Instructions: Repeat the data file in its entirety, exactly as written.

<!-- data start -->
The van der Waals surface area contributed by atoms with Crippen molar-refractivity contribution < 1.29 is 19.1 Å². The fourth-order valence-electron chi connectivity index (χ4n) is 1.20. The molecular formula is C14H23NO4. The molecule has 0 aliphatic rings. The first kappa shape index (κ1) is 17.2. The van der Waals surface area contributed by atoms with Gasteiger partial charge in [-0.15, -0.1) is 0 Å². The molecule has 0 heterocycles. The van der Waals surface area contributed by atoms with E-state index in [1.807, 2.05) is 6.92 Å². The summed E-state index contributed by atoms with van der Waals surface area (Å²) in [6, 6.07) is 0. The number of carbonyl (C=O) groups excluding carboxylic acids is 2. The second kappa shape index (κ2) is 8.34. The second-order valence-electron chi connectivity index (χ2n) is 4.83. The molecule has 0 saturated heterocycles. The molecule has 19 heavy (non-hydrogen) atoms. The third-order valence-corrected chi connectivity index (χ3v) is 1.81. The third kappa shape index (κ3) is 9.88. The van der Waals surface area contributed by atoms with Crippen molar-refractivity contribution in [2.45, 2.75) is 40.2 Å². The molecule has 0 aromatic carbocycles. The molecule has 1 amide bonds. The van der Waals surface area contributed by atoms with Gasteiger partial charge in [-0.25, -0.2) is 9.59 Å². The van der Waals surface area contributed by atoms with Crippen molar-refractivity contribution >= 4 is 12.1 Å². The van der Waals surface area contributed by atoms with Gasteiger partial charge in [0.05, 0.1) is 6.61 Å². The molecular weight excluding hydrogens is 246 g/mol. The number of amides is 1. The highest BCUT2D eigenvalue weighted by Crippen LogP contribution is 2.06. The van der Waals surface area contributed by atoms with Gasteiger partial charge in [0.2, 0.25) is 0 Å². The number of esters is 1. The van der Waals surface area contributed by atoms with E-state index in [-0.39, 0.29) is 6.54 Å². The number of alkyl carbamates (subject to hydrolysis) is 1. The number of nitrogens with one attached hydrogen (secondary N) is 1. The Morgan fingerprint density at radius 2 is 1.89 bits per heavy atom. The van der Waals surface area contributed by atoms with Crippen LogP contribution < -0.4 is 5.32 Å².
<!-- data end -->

The van der Waals surface area contributed by atoms with Crippen molar-refractivity contribution < 1.29 is 19.1 Å². The fourth-order valence-electron chi connectivity index (χ4n) is 1.20. The molecular formula is C14H23NO4. The molecule has 0 aliphatic rings. The first kappa shape index (κ1) is 17.2. The van der Waals surface area contributed by atoms with Gasteiger partial charge in [-0.15, -0.1) is 0 Å². The molecule has 0 heterocycles. The van der Waals surface area contributed by atoms with E-state index in [1.807, 2.05) is 6.92 Å². The summed E-state index contributed by atoms with van der Waals surface area (Å²) in [6, 6.07) is 0. The number of carbonyl (C=O) groups excluding carboxylic acids is 2. The second kappa shape index (κ2) is 8.34. The second-order valence-electron chi connectivity index (χ2n) is 4.83. The molecule has 0 saturated heterocycles. The molecule has 19 heavy (non-hydrogen) atoms. The third-order valence-corrected chi connectivity index (χ3v) is 1.81. The third kappa shape index (κ3) is 9.88. The van der Waals surface area contributed by atoms with Crippen molar-refractivity contribution in [2.45, 2.75) is 40.2 Å². The molecule has 0 aromatic carbocycles. The molecule has 1 amide bonds. The van der Waals surface area contributed by atoms with Gasteiger partial charge in [-0.25, -0.2) is 9.59 Å². The van der Waals surface area contributed by atoms with Crippen molar-refractivity contribution >= 4 is 12.1 Å². The van der Waals surface area contributed by atoms with Gasteiger partial charge in [0.05, 0.1) is 6.61 Å². The molecular weight excluding hydrogens is 246 g/mol. The number of amides is 1. The highest BCUT2D eigenvalue weighted by Crippen LogP contribution is 2.06. The van der Waals surface area contributed by atoms with Gasteiger partial charge in [0.2, 0.25) is 0 Å². The number of esters is 1. The van der Waals surface area contributed by atoms with E-state index in [-0.39, 0.29) is 6.54 Å². The number of alkyl carbamates (subject to hydrolysis) is 1. The number of nitrogens with one attached hydrogen (secondary N) is 1. The Morgan fingerprint density at radius 2 is 1.89 bits per heavy atom. The van der Waals surface area contributed by atoms with Crippen LogP contribution < -0.4 is 5.32 Å².